March 28, 2023

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FM: Russian oligarchs can do business in Turkey if not against the law

FM: Russian oligarchs can do business in Turkey if not against the law

Turkish Foreign Minister Mevlut Cavusoglu said Saturday that he welcomes sanctioned Russian oligarchs in his country as tourists and investors, as long as any business dealings remain within the areas of international law.

Turkey was in the spotlight this week as its coastal waters saw the arrival of multi-million dollar luxury yachts, It reportedly belongs to the Russian oligarch Roman Abramovich – Literally getting around Western sanctions.

Solaris, a luxury yacht associated with sanctioned Russian oligarch Roman Abramovich, is moored at a marina in Bodrum in southwest Turkey on March 21, 2022.

Iha | via Reuters

With each one estimated to be worth $600 million or more, Abramovich has been seen stationing $1.2 billion in a country outside the European Union as he seeks to move his assets out of reach of the US, UK and EU governments targeting Russia’s wealthy elite. Turkey said it was a legitimate move – as long as the yachts remained outside the territorial waters of the sanctioning countries, which extend 12 nautical miles from the coast.

Speaking to CNBC’s Hadley Gamble at the Doha Forum, Qatar, Turkish Foreign Minister Mevlut Cavusoglu said any activity should be legal.

“We implement the sanctions approved by the United Nations, so if any Russian citizen wants to visit Turkey, they can of course visit Turkey. Now the Russians come to visit Turkey, this is not a problem,” he said.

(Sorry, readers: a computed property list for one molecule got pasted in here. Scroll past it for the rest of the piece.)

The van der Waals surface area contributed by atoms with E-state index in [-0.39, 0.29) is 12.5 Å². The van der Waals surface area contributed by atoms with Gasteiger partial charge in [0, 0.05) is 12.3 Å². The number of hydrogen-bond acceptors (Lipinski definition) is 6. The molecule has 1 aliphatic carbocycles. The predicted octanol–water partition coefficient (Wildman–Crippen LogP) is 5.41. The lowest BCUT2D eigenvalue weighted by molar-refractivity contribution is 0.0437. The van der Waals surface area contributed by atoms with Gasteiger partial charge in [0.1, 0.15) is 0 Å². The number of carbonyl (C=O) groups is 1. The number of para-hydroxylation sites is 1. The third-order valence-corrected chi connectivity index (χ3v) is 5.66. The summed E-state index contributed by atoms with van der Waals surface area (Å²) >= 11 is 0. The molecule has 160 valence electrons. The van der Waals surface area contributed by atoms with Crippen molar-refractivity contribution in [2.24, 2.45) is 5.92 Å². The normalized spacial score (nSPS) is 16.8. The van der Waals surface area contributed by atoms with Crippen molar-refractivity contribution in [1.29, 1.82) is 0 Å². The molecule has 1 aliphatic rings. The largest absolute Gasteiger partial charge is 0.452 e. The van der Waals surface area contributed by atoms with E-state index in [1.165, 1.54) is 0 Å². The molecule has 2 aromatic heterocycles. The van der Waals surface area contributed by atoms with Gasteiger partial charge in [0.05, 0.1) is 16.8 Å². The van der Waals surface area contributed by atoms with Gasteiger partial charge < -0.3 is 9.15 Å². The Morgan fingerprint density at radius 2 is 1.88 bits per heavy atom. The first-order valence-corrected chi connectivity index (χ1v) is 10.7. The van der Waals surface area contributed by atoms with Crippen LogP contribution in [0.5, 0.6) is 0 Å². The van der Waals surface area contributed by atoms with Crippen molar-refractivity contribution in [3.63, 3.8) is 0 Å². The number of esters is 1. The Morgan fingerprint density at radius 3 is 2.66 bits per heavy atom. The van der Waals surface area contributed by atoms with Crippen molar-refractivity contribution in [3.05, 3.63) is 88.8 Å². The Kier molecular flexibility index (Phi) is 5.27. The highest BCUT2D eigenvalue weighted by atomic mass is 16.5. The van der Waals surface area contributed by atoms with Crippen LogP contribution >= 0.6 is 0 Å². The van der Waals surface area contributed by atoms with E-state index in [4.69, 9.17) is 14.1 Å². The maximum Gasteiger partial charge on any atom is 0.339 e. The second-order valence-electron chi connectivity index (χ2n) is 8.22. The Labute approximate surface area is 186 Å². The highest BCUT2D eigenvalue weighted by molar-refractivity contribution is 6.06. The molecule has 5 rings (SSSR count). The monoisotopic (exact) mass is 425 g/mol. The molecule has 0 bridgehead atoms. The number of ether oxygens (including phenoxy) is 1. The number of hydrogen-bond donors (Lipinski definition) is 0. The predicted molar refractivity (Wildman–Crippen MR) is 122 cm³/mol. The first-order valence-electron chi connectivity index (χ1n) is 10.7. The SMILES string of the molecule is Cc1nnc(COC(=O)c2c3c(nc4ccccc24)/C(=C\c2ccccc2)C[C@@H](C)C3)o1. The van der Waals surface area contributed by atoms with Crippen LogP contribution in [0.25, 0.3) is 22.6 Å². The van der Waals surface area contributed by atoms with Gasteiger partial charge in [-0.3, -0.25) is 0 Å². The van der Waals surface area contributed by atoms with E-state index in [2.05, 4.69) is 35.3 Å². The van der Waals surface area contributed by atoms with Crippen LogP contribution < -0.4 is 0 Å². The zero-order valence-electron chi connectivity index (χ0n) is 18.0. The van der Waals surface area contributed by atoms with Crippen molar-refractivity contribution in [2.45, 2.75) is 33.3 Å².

Turkey has been highly critical of Russia’s unjustified invasion of Ukraine, but opposes the sanctions imposed by its NATO allies in principle. Given its diplomatic and economic ties with Russia, particularly regarding imports of Russian gas, and its sometimes volatile relationship with Western partners, that is unlikely to change any time soon.

Turkey has positioned itself as a neutral and valuable mediator in talks between Russia and Ukraine, with Dutch Prime Minister Mark Rutte recently praising the country for “doing everything it can”. This has made it a preferred destination for Russians looking to preserve their wealth and make investments in an increasingly unfavorable global market.

Cavusoglu was present when he met the Foreign Ministers of Russia and Ukraine, Sergey Lavrov and Dmytro Kuleba, in the Turkish resort of Antalya earlier in March. Those discussions failed to produce any clear results.

Cavusoglu also recently traveled to Russia and Ukraine for talks with both Lavrov and Kuleba, telling reporters that there was a “convergence in the positions of the two sides on important issues.”

Turkey has built close ties with Russia over the years in areas such as defense, energy and trade, and it also depends on tourism from the country. But Ankara also sold drones to Kyiv, which angered Moscow.

Russian missile defense systems

— CNBC’s Karen Gilchrist contributed to this article.